I have great sympathy for your text. But I would like to add that we always use some unquestionable axioms & we are not always aware of them. In this respect, it would certainly be important first of all to draw attention to the implicit normativity and to work it out. Secondly, I don’t think we can simply talk about “our values”. This suggests a unanimity and unambiguity that often does not exist in reality. In this respect, I think that economics here must rather result in a process (!) of normative reflection which, where for pragmatic reasons no open discourse is possible, at least makes the “axioms” as such transparent. The latter is the first importent step: Economists have to think about the (implicit) normativity, make this transparent and to reveal the reasons for choosing the mentioned normative axioms as a base of theorizing and modelling.

  5. July 21, 2020 at 1:16 pm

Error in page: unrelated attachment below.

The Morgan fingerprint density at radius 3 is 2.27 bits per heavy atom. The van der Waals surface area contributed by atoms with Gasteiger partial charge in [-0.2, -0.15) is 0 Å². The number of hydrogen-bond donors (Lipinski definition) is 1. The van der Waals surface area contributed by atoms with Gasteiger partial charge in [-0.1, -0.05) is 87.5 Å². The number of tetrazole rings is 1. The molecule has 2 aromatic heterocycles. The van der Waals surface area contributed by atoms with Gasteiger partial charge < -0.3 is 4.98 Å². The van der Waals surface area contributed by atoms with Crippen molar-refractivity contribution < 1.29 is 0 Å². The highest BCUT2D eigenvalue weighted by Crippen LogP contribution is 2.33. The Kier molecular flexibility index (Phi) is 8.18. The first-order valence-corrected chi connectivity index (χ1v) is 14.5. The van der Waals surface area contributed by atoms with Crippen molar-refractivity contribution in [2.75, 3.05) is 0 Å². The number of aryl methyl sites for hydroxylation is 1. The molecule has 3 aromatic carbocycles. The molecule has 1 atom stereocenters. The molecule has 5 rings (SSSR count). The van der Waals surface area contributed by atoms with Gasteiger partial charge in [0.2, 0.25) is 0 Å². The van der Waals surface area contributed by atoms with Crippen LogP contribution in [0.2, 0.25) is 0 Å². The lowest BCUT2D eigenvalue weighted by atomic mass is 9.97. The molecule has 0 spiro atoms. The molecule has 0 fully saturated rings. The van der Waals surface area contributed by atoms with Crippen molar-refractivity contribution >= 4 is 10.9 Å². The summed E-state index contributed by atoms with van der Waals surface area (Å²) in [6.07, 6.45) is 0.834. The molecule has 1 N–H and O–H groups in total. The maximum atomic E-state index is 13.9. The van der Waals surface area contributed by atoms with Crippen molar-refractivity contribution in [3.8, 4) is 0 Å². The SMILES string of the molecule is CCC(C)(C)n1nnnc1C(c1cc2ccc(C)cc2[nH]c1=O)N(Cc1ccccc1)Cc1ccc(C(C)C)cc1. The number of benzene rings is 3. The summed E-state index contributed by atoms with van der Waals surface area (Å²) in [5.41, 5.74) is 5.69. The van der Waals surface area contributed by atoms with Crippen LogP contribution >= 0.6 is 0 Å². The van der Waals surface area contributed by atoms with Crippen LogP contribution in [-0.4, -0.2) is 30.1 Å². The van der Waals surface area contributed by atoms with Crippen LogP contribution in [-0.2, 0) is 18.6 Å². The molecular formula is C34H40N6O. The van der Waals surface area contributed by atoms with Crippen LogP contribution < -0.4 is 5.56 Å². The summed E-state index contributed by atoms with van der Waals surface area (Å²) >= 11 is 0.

I don’t think that we can, or should, aim at ontological unity in economics. Ontology is a complex topic and there is a wide range of defensible positions. I am personally an empirical realist. I am prepared to defend that position wrt the Critical Realists and the Nominalists, explain why I think my approach is warranted and fruitful and to attempt to persuade others. But I don’t feel compelled to insist that everyone should adopt my ontology. I would agree that our analysis may implicitly incorporate ethical values and will have ethical implications, but one can still logically make a common sense distinction about how we might wish the world to be, and how the world actually is. If by “axiom” we simply mean an assumption that is more general than some other assumptions, it can be useful to try and specify and make explicit what is tacit. That helps with clear thinking. But I think we err if we try to turn economics into an “axiomatic system” at all. Political Economy as the term was used and understood by Smith and his contemporaries is an art. I think that Marx used the term in a somewhat different sense. The historical sociology of Smith’s associates, Marx’s historical materialism, Veblen’s social evolutionism, etc. were science. That’s not to say they were exact and precise sciences-quite the contrary. I agree with Daniel Hausman that economics is an inexact and imprecise science as are all the social sciences.